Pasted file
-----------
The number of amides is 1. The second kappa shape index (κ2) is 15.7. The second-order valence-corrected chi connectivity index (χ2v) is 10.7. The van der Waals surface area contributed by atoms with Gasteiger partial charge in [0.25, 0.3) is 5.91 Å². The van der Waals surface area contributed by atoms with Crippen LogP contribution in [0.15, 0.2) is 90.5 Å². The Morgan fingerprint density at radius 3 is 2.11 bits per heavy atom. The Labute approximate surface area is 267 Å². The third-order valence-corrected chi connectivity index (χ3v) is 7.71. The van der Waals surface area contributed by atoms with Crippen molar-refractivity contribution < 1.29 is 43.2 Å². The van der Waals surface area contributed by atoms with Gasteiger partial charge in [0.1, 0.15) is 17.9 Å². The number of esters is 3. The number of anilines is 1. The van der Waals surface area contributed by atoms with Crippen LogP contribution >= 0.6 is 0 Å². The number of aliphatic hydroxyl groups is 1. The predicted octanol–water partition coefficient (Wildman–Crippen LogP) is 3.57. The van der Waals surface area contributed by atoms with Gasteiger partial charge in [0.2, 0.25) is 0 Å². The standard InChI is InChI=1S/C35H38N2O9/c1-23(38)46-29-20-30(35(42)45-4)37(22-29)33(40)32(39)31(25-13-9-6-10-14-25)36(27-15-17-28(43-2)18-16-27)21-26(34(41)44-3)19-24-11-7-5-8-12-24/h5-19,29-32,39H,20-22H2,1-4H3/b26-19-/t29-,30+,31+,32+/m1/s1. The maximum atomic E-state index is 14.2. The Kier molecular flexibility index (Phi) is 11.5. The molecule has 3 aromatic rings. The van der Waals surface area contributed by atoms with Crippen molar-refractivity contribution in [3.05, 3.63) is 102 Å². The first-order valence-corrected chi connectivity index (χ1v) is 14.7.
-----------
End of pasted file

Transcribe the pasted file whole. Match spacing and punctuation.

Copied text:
The number of amides is 1. The second kappa shape index (κ2) is 15.7. The second-order valence-corrected chi connectivity index (χ2v) is 10.7. The van der Waals surface area contributed by atoms with Gasteiger partial charge in [0.25, 0.3) is 5.91 Å². The van der Waals surface area contributed by atoms with Crippen LogP contribution in [0.15, 0.2) is 90.5 Å². The Morgan fingerprint density at radius 3 is 2.11 bits per heavy atom. The Labute approximate surface area is 267 Å². The third-order valence-corrected chi connectivity index (χ3v) is 7.71. The van der Waals surface area contributed by atoms with Crippen molar-refractivity contribution < 1.29 is 43.2 Å². The van der Waals surface area contributed by atoms with Gasteiger partial charge in [0.1, 0.15) is 17.9 Å². The number of esters is 3. The number of anilines is 1. The van der Waals surface area contributed by atoms with Crippen LogP contribution >= 0.6 is 0 Å². The number of aliphatic hydroxyl groups is 1. The predicted octanol–water partition coefficient (Wildman–Crippen LogP) is 3.57. The van der Waals surface area contributed by atoms with Gasteiger partial charge in [0.2, 0.25) is 0 Å². The standard InChI is InChI=1S/C35H38N2O9/c1-23(38)46-29-20-30(35(42)45-4)37(22-29)33(40)32(39)31(25-13-9-6-10-14-25)36(27-15-17-28(43-2)18-16-27)21-26(34(41)44-3)19-24-11-7-5-8-12-24/h5-19,29-32,39H,20-22H2,1-4H3/b26-19-/t29-,30+,31+,32+/m1/s1. The maximum atomic E-state index is 14.2. The Kier molecular flexibility index (Phi) is 11.5. The molecule has 3 aromatic rings. The van der Waals surface area contributed by atoms with Crippen molar-refractivity contribution in [3.05, 3.63) is 102 Å². The first-order valence-corrected chi connectivity index (χ1v) is 14.7.